Mental Health

Does long term use of antihistamines cause dementia?

DEAR DOCTOR K: I've been taking over-the-counter antihistamines for years to control my allergies. Now I hear I may have to worry about dementia. How real is the concern?

DEAR READER: Antihistamine drugs have "anticholinergic" (an-tee-cole-in-ER-jik) effects. That means that they have some tendency to block the action of a natural substance called acetylcholine. This substance transmits messages in the nervous system. In the brain, it is involved in learning and memory; in the rest of the body, it stimulates muscles to contract.

What is borderline personality disorder?

DEAR DOCTOR K: My daughter is in her 20s. She had a hard time during her teenage years and was recently diagnosed with borderline personality disorder. Can you tell me what this is?

DEAR READER: Borderline personality disorder (BPD) is a mental health condition that involves poor self-image, a feeling of emptiness and great difficulty being alone. BPD is surprisingly common: About 6 percent of the U.S. population suffers from it at some point in their lifetime. People with BPD have intense moods and unstable relationships. They can be impulsive and have unsafe sex, drive dangerously, eat too much, drink too much and squander money.

Can dogs improve our health?

DEAR DOCTOR K: I'm on the fence about getting a dog. My wife claims that pets -- particularly dogs -- can improve our health. Is that true?

DEAR READER: When I was growing up, there was always a dog in the family. And I mean "in the family": They were a part of the family, often coming with us when we went on errands. Some of my friends never had a pet, so I once asked my mother why we always had a dog. She replied: "Dogs are good for us." I remembered that answer when I got your question.

Could my anger trigger a heart attack?

DEAR DOCTOR K: I have a bad temper. Could my anger trigger a heart attack?

DEAR READER: You've seen it in movies: A character shouts in anger -- then drops to the floor clutching his chest. But this isn't just a movie scenario. Research shows that in the two hours after an angry outburst, a person has a slightly higher risk of having heart trouble. By heart trouble, I mean chest pain (angina), a heart attack, or a dangerous heart rhythm that can lead to sudden death. The person also is at higher risk for having a stroke.

Is it just fear or an actual phobia?

DEAR DOCTOR K: I have a terrible fear of heights, dogs and public speaking. My sister calls them "phobias" and says I should seek help. How do I know if my fears are normal, or if I need treatment?

DEAR READER: We all have things we worry about or are afraid of. And with most of them, we're right to be fearful. But in people with a phobia, the fear is persistent, excessive and unrealistic. As many as one in 10 people suffer from phobias at some time during their lives.

Can schizophrenia be treated?

DEAR DOCTOR K: There is a history of schizophrenia in my family. I'd like to learn more about it. Can it be treated?

DEAR READER: Schizophrenia is a long-lasting psychotic disorder. People with the condition have a hard time recognizing reality, thinking logically and behaving naturally in social situations. Having a parent or sibling with schizophrenia increases your risk of developing it.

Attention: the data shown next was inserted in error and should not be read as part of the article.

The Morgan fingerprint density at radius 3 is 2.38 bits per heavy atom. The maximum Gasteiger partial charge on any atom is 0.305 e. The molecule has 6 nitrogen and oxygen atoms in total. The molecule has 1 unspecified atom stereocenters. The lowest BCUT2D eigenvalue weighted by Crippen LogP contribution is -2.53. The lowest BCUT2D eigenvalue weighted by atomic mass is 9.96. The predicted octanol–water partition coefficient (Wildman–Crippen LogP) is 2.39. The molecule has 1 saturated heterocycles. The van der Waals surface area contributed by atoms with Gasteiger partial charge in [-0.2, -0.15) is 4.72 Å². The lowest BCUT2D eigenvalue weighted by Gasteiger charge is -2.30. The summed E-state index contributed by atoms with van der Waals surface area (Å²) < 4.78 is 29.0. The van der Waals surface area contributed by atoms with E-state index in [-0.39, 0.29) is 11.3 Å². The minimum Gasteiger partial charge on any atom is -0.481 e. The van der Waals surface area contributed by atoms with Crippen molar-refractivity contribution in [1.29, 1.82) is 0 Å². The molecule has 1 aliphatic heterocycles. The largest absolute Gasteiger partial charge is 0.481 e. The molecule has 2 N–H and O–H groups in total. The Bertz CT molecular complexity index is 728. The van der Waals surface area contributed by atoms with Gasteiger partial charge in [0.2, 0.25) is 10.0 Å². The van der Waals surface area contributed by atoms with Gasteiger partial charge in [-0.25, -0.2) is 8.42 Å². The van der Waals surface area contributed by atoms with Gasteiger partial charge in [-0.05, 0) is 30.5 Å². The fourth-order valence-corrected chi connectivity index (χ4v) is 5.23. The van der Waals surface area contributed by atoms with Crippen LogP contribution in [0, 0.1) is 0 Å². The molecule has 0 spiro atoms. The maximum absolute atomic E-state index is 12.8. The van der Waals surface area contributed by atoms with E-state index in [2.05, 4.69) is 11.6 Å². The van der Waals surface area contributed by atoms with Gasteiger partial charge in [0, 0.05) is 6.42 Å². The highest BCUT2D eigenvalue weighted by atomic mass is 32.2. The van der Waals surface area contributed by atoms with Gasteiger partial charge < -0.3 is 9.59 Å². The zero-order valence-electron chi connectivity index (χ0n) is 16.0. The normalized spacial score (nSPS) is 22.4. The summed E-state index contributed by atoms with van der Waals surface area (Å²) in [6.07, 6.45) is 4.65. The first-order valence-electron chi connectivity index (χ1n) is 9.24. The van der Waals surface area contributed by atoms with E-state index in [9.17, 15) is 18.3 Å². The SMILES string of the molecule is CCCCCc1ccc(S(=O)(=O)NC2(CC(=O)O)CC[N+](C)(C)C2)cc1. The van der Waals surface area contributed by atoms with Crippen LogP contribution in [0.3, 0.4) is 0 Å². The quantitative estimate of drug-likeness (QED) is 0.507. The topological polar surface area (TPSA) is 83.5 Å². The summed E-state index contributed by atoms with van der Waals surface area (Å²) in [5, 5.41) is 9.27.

What is mild cognitive impairment?

DEAR DOCTOR K: My father's doctor says he has mild cognitive impairment. What does that mean?

DEAR READER: Mild age-related memory loss -- "Where did I leave my keys?" -- is normal. But people with mild cognitive impairment (MCI) have memory loss and/or trouble thinking that are more persistent and severe than normal. There are two types of MCI. Amnestic MCI involves memory loss.

Could something other than depression be affecting my mood?

DEAR DOCTOR K: I've been feeling down and moody lately, but nothing out of the ordinary has happened in my life. And I've always been a happy and positive person. Could something other than depression be affecting my mood?

DEAR READER: Depression is a common problem, and it often is not recognized by either the person suffering from it or that person's doctor. In fact, I think undiagnosed and untreated depression is one of the most important health problems in the developed nations. It generates enormous emotional suffering -- on the part of the depressed person, and that person's family, friends and co-workers. It also leads to lost productivity.

What does neuropsychological testing involve?

DEAR DOCTOR K: My husband's doctor suspects that he has Alzheimer's disease and wants him to have neuropsychological testing. What will these tests involve?

DEAR READER: There is no single test that can diagnose Alzheimer's disease. In fact, a doctor cannot make the diagnosis with absolute confidence without studying the brain under the microscope, which is rarely done except in an autopsy. Alzheimer's disease is diagnosed presumptively by a combination of different types of evidence. The disease typically has a slowly progressive onset. Sudden confusion or speech problems, for example, are not caused by Alzheimer's.

Is there an effective treatment for OCD?

DEAR DOCTOR K: I've been struggling with obsessive- compulsive disorder for years. Is there any effective treatment for it?

DEAR READER: There are better treatments today than there were when I went to medical school. As you know, in obsessive-compulsive disorder (OCD), a person is troubled by persistent, intrusive, anxiety-provoking or distressing thoughts (obsessions). He or she feels pressure to carry out excessive, repetitive behaviors (compulsions).